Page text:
Lung Cancer Treatment
With a smile on her face, Evelyn Botts
of Knoxville, Tennessee, can’t speak highly enough of Dr. Robert Bertoli
, a radiation oncologist, and the rest of the staff at the University of Tennessee Medical Center. With 3 children, 4 grandchildren and 3 great-grandchildren, this now 81-year-old was enjoying life with her family and playing Bingo with her friends every week. She feared nothing more than pneumonia, when unexpected test results threw Evelyn’s life into the hands of oncology experts at the medical center.
In 2009, Evelyn was worried that she had pneumonia after a terrible cough just wouldn’t go away. Her family physician ordered a chest X-ray that revealed not only pneumonia, but a tumor in her lung. She was then sent to James Shamiyeh, MD
, Pulmonologist at UT Medical Center who referred her for a biopsy. “I didn’t even feel bad, except for the cough,” Evelyn says. “I had a follow up appointment the next week and, when I walked into the room, I knew from the looks of him what he was going to say. ‘It’s malignant,’ he said.” After 50 years of smoking, Evelyn had lung cancer.
More than 220,000 new cases of lung cancer will be diagnosed in 2010, according to the American Cancer Society. It is the second most common cancer in both men and women in the United States. Symptoms may include a cough that doesn’t go away, shortness of breath, wheezing, chest pain, loss of appetite and fatigue among other associated symptoms. However, some people do not display any symptoms until it’s too late.
Despite initial fears, Evelyn instantly felt in good hands. She knew her case was being reviewed by a multidisciplinary team of experts. She had multiple doctors review her case, and they all agreed that she was a candidate for CyberKnife stereotactic radiosurgery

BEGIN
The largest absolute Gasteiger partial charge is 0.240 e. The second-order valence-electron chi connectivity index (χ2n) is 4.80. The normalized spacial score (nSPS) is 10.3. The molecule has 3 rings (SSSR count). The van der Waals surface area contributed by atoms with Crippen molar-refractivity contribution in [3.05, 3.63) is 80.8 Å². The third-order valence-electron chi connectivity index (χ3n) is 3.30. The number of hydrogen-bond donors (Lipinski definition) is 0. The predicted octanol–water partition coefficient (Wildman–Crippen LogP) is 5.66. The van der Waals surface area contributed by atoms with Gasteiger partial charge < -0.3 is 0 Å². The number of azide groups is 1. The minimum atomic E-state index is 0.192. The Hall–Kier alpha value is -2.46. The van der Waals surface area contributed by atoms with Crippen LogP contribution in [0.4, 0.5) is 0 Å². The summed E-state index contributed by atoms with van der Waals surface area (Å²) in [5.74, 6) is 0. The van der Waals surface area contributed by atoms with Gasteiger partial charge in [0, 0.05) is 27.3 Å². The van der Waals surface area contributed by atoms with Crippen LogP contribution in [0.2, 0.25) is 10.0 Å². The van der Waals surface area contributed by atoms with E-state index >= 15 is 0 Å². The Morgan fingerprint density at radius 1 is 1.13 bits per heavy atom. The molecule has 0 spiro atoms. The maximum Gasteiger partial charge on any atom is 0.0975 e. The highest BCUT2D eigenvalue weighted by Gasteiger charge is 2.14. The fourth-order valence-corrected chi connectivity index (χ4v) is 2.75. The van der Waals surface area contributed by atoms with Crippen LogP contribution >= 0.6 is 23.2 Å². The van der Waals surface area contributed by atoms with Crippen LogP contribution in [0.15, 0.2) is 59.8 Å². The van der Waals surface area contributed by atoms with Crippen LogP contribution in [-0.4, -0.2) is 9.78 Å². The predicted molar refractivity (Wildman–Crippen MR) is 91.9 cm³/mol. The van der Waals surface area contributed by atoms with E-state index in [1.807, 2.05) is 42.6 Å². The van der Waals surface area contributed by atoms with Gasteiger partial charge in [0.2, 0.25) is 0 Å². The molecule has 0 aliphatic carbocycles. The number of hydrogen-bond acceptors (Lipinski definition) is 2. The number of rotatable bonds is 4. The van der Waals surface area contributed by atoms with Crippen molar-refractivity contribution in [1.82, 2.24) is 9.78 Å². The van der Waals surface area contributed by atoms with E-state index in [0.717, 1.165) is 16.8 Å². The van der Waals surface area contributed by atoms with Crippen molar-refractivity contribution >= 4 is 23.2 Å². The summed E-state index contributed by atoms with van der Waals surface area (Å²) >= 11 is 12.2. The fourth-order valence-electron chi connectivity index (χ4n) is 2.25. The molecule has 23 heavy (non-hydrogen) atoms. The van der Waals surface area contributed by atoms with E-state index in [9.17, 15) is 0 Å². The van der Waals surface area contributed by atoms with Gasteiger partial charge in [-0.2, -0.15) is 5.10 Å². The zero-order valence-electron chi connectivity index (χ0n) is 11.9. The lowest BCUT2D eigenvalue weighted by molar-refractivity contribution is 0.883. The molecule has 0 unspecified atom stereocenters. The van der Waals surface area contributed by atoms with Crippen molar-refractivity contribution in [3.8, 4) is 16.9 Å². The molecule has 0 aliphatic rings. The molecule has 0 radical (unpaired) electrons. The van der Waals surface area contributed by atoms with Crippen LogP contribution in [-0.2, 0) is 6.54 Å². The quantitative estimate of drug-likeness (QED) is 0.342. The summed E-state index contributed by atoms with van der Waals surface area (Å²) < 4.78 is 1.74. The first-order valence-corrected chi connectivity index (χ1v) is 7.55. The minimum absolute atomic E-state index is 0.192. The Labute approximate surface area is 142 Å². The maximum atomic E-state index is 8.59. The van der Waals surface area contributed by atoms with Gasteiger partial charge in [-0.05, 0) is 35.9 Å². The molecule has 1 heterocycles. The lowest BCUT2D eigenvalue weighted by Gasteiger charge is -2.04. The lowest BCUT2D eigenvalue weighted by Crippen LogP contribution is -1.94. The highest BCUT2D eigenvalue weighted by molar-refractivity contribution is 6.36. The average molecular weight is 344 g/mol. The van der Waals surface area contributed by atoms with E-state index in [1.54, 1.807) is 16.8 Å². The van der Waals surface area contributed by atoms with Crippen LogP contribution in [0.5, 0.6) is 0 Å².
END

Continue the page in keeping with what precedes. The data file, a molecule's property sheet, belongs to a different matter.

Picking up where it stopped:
. Among this team was Robert Bertoli, MD, Radiation Oncologist who would orchestrate the CyberKnife treatment.
“Mrs. Botts was understandably upset regarding her diagnosis of lung cancer,” explained Dr. Bertoli. “Most patients do not realize that there is a well tolerated high dose directed radiation treatment for early stage inoperable lung cancers with the CyberKnife therapy. Only 3 to 5 treatments are necessary and the chance of controlling the lung cancer is higher than with conventional techniques.”
CyberKnife stereotactic radiosurgery is used to treat tumors and other conditions throughout the entire body. The CyberKnife synchrony respiratory tracking system allows precise delivery of radiation even to those organs such as lungs that move with breathing. CyberKnife can even treat tumors that are considered inoperable or untreatable with surgery or other options.
“While we started in 2005 treating primarily brain and spine tumors with the CyberKnife, we have since then been treating an increasing number of body tumors with the system with very good results,” states Dr. Bertoli. “Our lung cancer patients have tolerated the CyberKnife treatments universally well, and most have had their lung cancer controlled with the therapy.”
Evelyn did not want to have surgery. “If there was an alternative to surgery, I wanted to know about it,” she says. “CyberKnife was a great treatment for me. There was no pain, just laying on the table while the treatment happened.”
In July 2009, Evelyn underwent a 5-day treatment, at the time, a fairly typical CyberKnife treatment for lung cancer. The CyberKnife system at UT Medical Center underwent an upgrade in December 2009 that may allow even shorter treatments. “CyberKnife is a great alternative to surgery for qualified lung cancer patients,” explains Terri McDonald, RN, CyberKnife Coordinator
. “You have none of the risks associated with surgery with a very low risk of side effects. We have seen excellent results.”
Evelyn’s follow ups resulted in great news: no more lung cancer. “I would recommend UT Medical Center and Dr. Bertoli to anyone,” Evelyn says. “Everybody is great here. They are nice and were so good to me and my family. I would recommend CyberKnife to anyone who is a candidate.”
Evelyn no longer smokes. She reports that she is now healthy, not taking any medications and enjoying her life again. “The pneumonia was a blessing,” Evelyn says. “You might not know you have lung cancer. It was the pneumonia that helped them find it, and the wonderful staff at UT Medical Center that got rid of it.”